Channel Competition Convenience Stores Feeling The Heat

Channel Competition Convenience Stores Feeling The Heat

If, when walking or driving around town, you’ve thought to yourself that it seems like there are a lot of new convenience stores that have sprouted up over the last few years, you’d be right.  Since December 2001, more than 20,000 new locations have opened, bringing the total to almost 145,000 such stores in the U.S.  But facing high gas prices last year as well as competition from groceries and mass merchandisers and the effects of the economy, C-Stores have actually been pulling back.  Since the end of 2007, more than 1,400 C-Stores have closed.

Chain stores, such as 7-Eleven and BP, account for more than 52 percent of C-Stores, while independently owned stores make up the balance.  That said, only 14 percent of C-Stores are from chains with more than 500 stores; the rest of the chain stores are part of local or regional companies such as WaWa, Get Go and Nice N Easy.

So what makes one store more successful than another? Execution.  “According to Nielsen research, consumers want convenience, obviously, but they also want a clean, organized store and the ability to check-out quickly,” said Tom Pirovano, Director of Industry Insights at Nielsen.

C-Stores dominate a number of high-volume categories such as tobacco (85% share of all channels), ice (57%) and beer (56%) and they outsell food, drug and mass merchandisers (including Walmart) combined in these categories.  C-Store sales of tobacco and beverages generate more than $90 billion annually.

A Convenience Store News Nielsen survey found that customers want their stores to offer gas, snacks and prepared food, a category that has shown growth as the quality of those food service items has improved.  Doughnuts and muffins are the top prepared food category, followed by sandwiches and hot dogs.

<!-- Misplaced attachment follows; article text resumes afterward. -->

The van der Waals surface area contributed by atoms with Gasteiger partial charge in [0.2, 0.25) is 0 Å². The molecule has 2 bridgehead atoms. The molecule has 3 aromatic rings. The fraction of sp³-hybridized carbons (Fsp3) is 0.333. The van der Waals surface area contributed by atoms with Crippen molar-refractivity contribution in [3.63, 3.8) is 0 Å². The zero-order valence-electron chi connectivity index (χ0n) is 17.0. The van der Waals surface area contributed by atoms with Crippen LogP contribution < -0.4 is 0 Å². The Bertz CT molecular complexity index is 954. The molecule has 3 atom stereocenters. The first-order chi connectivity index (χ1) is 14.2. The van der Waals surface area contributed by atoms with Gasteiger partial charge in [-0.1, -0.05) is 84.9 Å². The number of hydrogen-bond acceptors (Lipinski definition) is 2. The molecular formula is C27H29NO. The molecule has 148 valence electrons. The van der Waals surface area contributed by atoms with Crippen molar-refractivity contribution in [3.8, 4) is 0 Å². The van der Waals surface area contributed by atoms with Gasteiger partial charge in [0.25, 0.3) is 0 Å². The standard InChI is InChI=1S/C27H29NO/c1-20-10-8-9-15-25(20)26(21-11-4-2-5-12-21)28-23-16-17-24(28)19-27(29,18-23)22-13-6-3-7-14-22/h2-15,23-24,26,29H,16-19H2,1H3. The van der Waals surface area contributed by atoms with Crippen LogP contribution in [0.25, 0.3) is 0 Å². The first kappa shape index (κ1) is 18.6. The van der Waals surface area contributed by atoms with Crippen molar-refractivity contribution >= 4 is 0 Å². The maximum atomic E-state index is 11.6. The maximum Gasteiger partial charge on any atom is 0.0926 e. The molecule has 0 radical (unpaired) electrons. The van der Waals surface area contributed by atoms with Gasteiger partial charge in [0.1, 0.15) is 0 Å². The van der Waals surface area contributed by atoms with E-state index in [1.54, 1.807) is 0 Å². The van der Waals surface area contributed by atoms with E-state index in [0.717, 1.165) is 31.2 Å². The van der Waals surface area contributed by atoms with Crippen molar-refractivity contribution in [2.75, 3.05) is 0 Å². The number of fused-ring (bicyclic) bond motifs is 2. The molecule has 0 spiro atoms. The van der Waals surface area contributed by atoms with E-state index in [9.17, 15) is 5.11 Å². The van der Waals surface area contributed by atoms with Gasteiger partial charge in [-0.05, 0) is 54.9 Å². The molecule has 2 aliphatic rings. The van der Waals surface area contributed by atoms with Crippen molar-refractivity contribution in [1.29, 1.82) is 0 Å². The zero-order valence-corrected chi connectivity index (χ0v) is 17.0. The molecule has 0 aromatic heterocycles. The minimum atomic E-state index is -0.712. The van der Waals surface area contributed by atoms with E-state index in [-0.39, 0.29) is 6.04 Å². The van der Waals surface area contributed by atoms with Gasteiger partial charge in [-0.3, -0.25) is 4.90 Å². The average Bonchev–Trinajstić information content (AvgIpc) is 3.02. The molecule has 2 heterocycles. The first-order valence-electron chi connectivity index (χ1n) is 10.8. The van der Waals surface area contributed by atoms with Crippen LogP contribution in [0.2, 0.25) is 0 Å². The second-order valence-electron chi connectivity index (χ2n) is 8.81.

“Stores that offer prepared food that looks fresh and smells good and cross merchandise those with other items are likely to hit a homerun,” continued Pirovano.

Despite their seeming ubiquity, the challenges facing the C-Store channel are numerous: rising credit card fees, competition from small format groceries, a desire for healthier foods and competition from club and mass retailers selling gas are just a few of the issues C-Store owners face.

“The key to success is innovation.  C-Store retailers need to constantly fine-tune their offerings in the face of increased competition from other channels while never taking their eyes off the basics of cleanliness and efficiency,” said Pirovano.

Other C-Store Facts:

  • Texas leads the nation with more than 14,000 stores, followed by California and Florida
  • Nevada showed the most growth in the last year, with 31 new stores coming online
  • C-Stores skew to African Americans, smaller households without kids, lower-income households and single males.
  • Seattle, Dallas/Ft. Worth and San Francisco lead metro areas with the most C-Store growth, while Miami, Houston and Tampa showed the steepest declines.